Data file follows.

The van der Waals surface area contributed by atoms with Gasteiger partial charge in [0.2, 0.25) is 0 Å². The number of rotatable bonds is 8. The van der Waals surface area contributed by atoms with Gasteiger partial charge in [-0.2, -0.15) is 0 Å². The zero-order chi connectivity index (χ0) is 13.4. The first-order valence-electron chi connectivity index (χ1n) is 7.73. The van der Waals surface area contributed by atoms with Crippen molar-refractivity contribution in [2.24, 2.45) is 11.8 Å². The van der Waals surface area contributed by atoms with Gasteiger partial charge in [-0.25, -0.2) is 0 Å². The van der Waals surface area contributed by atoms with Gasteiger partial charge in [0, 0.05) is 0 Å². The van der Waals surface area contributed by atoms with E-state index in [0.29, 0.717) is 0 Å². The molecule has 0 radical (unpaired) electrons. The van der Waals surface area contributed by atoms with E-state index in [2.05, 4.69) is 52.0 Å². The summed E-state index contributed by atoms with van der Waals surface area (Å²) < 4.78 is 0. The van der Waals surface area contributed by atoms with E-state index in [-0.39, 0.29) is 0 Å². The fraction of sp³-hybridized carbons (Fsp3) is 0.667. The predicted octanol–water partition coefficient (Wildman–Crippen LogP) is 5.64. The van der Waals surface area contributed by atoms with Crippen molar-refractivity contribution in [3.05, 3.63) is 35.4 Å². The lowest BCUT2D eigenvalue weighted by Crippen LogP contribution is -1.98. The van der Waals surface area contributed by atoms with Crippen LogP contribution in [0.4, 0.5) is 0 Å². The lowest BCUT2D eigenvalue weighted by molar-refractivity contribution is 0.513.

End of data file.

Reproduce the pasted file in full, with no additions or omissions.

The van der Waals surface area contributed by atoms with Gasteiger partial charge in [0.2, 0.25) is 0 Å². The number of rotatable bonds is 8. The van der Waals surface area contributed by atoms with Gasteiger partial charge in [-0.2, -0.15) is 0 Å². The zero-order chi connectivity index (χ0) is 13.4. The first-order valence-electron chi connectivity index (χ1n) is 7.73. The van der Waals surface area contributed by atoms with Crippen molar-refractivity contribution in [2.24, 2.45) is 11.8 Å². The van der Waals surface area contributed by atoms with Gasteiger partial charge in [-0.25, -0.2) is 0 Å². The van der Waals surface area contributed by atoms with Gasteiger partial charge in [0, 0.05) is 0 Å². The van der Waals surface area contributed by atoms with E-state index in [0.29, 0.717) is 0 Å². The molecule has 0 radical (unpaired) electrons. The van der Waals surface area contributed by atoms with E-state index in [2.05, 4.69) is 52.0 Å². The summed E-state index contributed by atoms with van der Waals surface area (Å²) < 4.78 is 0. The van der Waals surface area contributed by atoms with E-state index in [-0.39, 0.29) is 0 Å². The fraction of sp³-hybridized carbons (Fsp3) is 0.667. The predicted octanol–water partition coefficient (Wildman–Crippen LogP) is 5.64. The van der Waals surface area contributed by atoms with Crippen molar-refractivity contribution in [3.05, 3.63) is 35.4 Å². The lowest BCUT2D eigenvalue weighted by Crippen LogP contribution is -1.98. The van der Waals surface area contributed by atoms with Crippen LogP contribution in [0.4, 0.5) is 0 Å². The lowest BCUT2D eigenvalue weighted by molar-refractivity contribution is 0.513.